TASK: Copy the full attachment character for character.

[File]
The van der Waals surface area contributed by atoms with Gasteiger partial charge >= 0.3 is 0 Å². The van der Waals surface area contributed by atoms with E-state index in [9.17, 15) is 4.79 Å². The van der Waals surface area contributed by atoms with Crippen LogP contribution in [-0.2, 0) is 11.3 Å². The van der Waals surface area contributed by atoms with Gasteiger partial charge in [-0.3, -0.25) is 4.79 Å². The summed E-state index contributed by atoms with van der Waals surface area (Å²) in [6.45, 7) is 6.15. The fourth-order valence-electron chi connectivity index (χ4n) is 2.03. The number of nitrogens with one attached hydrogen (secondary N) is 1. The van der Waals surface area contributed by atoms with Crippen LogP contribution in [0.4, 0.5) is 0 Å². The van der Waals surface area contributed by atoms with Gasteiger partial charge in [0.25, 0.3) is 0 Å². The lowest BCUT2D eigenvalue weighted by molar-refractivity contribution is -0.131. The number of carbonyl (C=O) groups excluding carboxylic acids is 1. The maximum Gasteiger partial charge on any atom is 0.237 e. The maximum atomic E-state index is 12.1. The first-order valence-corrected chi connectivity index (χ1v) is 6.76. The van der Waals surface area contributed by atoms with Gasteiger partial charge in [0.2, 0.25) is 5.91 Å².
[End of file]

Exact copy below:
The van der Waals surface area contributed by atoms with Gasteiger partial charge >= 0.3 is 0 Å². The van der Waals surface area contributed by atoms with E-state index in [9.17, 15) is 4.79 Å². The van der Waals surface area contributed by atoms with Crippen LogP contribution in [-0.2, 0) is 11.3 Å². The van der Waals surface area contributed by atoms with Gasteiger partial charge in [-0.3, -0.25) is 4.79 Å². The summed E-state index contributed by atoms with van der Waals surface area (Å²) in [6.45, 7) is 6.15. The fourth-order valence-electron chi connectivity index (χ4n) is 2.03. The number of nitrogens with one attached hydrogen (secondary N) is 1. The van der Waals surface area contributed by atoms with Crippen LogP contribution in [0.4, 0.5) is 0 Å². The van der Waals surface area contributed by atoms with Gasteiger partial charge in [0.25, 0.3) is 0 Å². The lowest BCUT2D eigenvalue weighted by molar-refractivity contribution is -0.131. The number of carbonyl (C=O) groups excluding carboxylic acids is 1. The maximum Gasteiger partial charge on any atom is 0.237 e. The maximum atomic E-state index is 12.1. The first-order valence-corrected chi connectivity index (χ1v) is 6.76. The van der Waals surface area contributed by atoms with Gasteiger partial charge in [0.2, 0.25) is 5.91 Å².